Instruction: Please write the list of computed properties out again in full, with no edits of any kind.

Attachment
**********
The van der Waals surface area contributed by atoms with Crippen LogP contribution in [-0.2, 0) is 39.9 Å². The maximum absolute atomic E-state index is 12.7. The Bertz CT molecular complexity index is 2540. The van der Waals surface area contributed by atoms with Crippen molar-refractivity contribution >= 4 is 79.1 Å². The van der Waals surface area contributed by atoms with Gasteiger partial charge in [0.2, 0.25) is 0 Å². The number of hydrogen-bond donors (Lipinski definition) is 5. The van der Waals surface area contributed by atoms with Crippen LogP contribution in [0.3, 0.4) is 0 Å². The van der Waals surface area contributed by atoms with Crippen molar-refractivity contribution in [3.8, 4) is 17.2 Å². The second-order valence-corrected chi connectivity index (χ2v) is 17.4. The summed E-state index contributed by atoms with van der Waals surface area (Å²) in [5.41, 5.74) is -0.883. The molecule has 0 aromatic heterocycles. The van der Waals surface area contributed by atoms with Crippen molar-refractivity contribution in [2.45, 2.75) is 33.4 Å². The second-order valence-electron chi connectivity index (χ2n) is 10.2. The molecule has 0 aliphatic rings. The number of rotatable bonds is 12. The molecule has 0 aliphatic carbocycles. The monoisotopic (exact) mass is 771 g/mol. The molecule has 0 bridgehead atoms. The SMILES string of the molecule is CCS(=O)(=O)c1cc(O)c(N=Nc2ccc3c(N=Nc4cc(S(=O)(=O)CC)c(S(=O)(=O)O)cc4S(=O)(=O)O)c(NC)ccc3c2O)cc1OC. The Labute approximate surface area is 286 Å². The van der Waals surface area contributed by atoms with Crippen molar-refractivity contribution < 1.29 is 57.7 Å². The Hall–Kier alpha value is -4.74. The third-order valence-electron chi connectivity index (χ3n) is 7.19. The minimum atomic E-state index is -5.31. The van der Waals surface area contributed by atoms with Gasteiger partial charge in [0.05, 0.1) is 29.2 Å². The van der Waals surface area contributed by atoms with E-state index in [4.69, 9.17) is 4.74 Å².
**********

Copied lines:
The van der Waals surface area contributed by atoms with Crippen LogP contribution in [-0.2, 0) is 39.9 Å². The maximum absolute atomic E-state index is 12.7. The Bertz CT molecular complexity index is 2540. The van der Waals surface area contributed by atoms with Crippen molar-refractivity contribution >= 4 is 79.1 Å². The van der Waals surface area contributed by atoms with Gasteiger partial charge in [0.2, 0.25) is 0 Å². The number of hydrogen-bond donors (Lipinski definition) is 5. The van der Waals surface area contributed by atoms with Crippen LogP contribution in [0.3, 0.4) is 0 Å². The van der Waals surface area contributed by atoms with Crippen molar-refractivity contribution in [3.8, 4) is 17.2 Å². The second-order valence-corrected chi connectivity index (χ2v) is 17.4. The summed E-state index contributed by atoms with van der Waals surface area (Å²) in [5.41, 5.74) is -0.883. The molecule has 0 aromatic heterocycles. The van der Waals surface area contributed by atoms with Crippen molar-refractivity contribution in [2.45, 2.75) is 33.4 Å². The second-order valence-electron chi connectivity index (χ2n) is 10.2. The molecule has 0 aliphatic rings. The number of rotatable bonds is 12. The molecule has 0 aliphatic carbocycles. The monoisotopic (exact) mass is 771 g/mol. The molecule has 0 bridgehead atoms. The SMILES string of the molecule is CCS(=O)(=O)c1cc(O)c(N=Nc2ccc3c(N=Nc4cc(S(=O)(=O)CC)c(S(=O)(=O)O)cc4S(=O)(=O)O)c(NC)ccc3c2O)cc1OC. The Labute approximate surface area is 286 Å². The van der Waals surface area contributed by atoms with Crippen molar-refractivity contribution < 1.29 is 57.7 Å². The Hall–Kier alpha value is -4.74. The third-order valence-electron chi connectivity index (χ3n) is 7.19. The minimum atomic E-state index is -5.31. The van der Waals surface area contributed by atoms with Gasteiger partial charge in [0.05, 0.1) is 29.2 Å². The van der Waals surface area contributed by atoms with E-state index in [4.69, 9.17) is 4.74 Å².